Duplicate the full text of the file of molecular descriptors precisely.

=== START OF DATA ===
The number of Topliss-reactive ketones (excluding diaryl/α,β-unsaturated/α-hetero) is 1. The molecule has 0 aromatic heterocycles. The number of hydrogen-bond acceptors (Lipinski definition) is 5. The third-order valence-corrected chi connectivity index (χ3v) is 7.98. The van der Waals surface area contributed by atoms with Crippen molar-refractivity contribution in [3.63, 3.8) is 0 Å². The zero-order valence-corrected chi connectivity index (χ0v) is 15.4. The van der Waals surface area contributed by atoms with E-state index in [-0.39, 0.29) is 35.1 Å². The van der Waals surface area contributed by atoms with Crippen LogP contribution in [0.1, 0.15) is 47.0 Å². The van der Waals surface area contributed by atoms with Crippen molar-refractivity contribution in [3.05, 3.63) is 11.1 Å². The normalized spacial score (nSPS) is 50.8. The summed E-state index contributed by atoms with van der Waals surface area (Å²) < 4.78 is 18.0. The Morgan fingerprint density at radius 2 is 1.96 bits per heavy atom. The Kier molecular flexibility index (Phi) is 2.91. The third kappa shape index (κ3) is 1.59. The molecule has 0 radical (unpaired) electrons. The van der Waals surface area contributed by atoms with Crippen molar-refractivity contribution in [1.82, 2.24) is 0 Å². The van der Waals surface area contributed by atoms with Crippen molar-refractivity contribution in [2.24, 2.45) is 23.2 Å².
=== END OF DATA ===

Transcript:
The number of Topliss-reactive ketones (excluding diaryl/α,β-unsaturated/α-hetero) is 1. The molecule has 0 aromatic heterocycles. The number of hydrogen-bond acceptors (Lipinski definition) is 5. The third-order valence-corrected chi connectivity index (χ3v) is 7.98. The van der Waals surface area contributed by atoms with Crippen molar-refractivity contribution in [3.63, 3.8) is 0 Å². The zero-order valence-corrected chi connectivity index (χ0v) is 15.4. The van der Waals surface area contributed by atoms with E-state index in [-0.39, 0.29) is 35.1 Å². The van der Waals surface area contributed by atoms with Crippen LogP contribution in [0.1, 0.15) is 47.0 Å². The van der Waals surface area contributed by atoms with Crippen molar-refractivity contribution in [3.05, 3.63) is 11.1 Å². The normalized spacial score (nSPS) is 50.8. The summed E-state index contributed by atoms with van der Waals surface area (Å²) < 4.78 is 18.0. The Morgan fingerprint density at radius 2 is 1.96 bits per heavy atom. The Kier molecular flexibility index (Phi) is 2.91. The third kappa shape index (κ3) is 1.59. The molecule has 0 radical (unpaired) electrons. The van der Waals surface area contributed by atoms with Crippen molar-refractivity contribution in [1.82, 2.24) is 0 Å². The van der Waals surface area contributed by atoms with Crippen molar-refractivity contribution in [2.24, 2.45) is 23.2 Å².